During the recent Papayagate disaster, Greenwich Village's decades-old Gray's Papaya shut down due to a rent increase that went from $30,000 per month to a whopping, unconscionable $50,000 per month. Quite simply, no one could sell that many hot dogs. The outpouring of outrage was unprecedented, from those who regarded the stand-up eatery as an irreplaceable dining resource for cheap eats any time of the day or night, to those who saw it more sentimentally as a uniquely New York dining institution, a colorful gastro-monument that should have been preserved for future generations.
Gray's is being replaced by one of those expensive juice places, a franchise joint not likely to last very long at that location. (I give it nine months, tops.) But maybe the whole point was to get a faithful, long-lasting tenant out, since real estate interests paradoxically often prefer revolving-door tenancies: Each new lease in an up market represents greater profits.
Squeezing as much money out of a property despite any other consideration, known to real estate developers as the doctrine of "highest and best use," means that it doesn't matter if a tenant (if this case, a restaurant) is absolutely vital to a community and its history, only that the owner be able to squeeze the maximum profit possible out of a particular property. This was most recently seen with St. Vincent's, in the same neighborhood as Gray's, where an ancient and architecturally distinguished hospital essential to the medical health of the community was unceremoniously tossed to make way for luxury condos.
At the time of Gray's demise, I tweeted there should be some sort of civic protection for beloved restaurants of cultural and historic significance — living museums of gastronomy, if you will. Many chefs, restaurateurs, and food writers — among them Mario Batali, Danny Meyer, and Pete Wells — tweeted their support for some sort of preservation program. Here is what such a program might look like.
Let's say we appoint a committee of three, consisting of a chef, a city councilperson, and a real estate representative, who are tasked with the responsibility of selecting a list of irreplaceable dining institutions that deserve to be officially protected. The committee can make choices themselves, and also take suggestions from the public. Let's start with 30 places as a pilot program.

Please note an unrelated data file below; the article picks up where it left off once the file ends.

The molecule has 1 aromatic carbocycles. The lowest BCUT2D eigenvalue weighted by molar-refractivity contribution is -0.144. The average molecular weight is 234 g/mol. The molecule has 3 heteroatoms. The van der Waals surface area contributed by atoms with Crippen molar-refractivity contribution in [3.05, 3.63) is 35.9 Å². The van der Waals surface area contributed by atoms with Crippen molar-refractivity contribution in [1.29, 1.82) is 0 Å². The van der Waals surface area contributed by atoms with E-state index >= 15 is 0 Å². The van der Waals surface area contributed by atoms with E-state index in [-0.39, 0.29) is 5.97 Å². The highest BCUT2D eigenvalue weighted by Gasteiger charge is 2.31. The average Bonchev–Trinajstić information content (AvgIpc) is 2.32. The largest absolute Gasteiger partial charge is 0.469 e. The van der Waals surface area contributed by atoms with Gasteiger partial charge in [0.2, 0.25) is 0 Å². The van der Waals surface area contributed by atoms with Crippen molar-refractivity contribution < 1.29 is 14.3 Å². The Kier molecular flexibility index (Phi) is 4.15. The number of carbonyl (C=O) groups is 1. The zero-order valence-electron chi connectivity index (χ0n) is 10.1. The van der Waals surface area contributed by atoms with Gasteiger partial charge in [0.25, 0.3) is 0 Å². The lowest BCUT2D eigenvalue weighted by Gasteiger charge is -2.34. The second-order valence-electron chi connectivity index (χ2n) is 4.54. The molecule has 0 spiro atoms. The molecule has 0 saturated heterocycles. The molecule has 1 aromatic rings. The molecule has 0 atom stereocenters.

When the lease expires at one of these establishments, or if the restaurant defaults on its lease, or suffers damage from a catastrophic weather event, or through unforeseen explosion, fire, or other damage, the committee leaps into action. If a lease is involved, it automatically mediates the negotiations. If necessary, the books of the restaurant will be examined, and a fair rent increase determined if a rent increase is found to be unaffordable. In the case of disasters, the committee will intervene with government agencies and private nonprofits to seek priority assistance.
If the restaurateurs who operate a place want to close it, successor lessees willing to continue in the tradition will be located, vetted, and the lease transferred. In other words, this committee will be charged with doing everything possible, including limiting rent increases to those determined fair, to keep historic places in business.
Landlords may oppose the program, reasoning that no one should be able to limit what they can do with their properties. But many city and state laws already do provide limits, including rent stabilization for residential properties, commercial zoning, Department of Buildings regulations, and the work of the Landmarks Preservation Commission over certain landmark zones and buildings.
Here are my nominations for restaurants, bars, and markets most worthy of being preserved, including several that may already be in danger. Please suggest your own — or dispute any of these — in the comments section below. Let's get the dialog started!
And let's not forget the last remaining branch of Gray's Papaya, on the Upper West Side…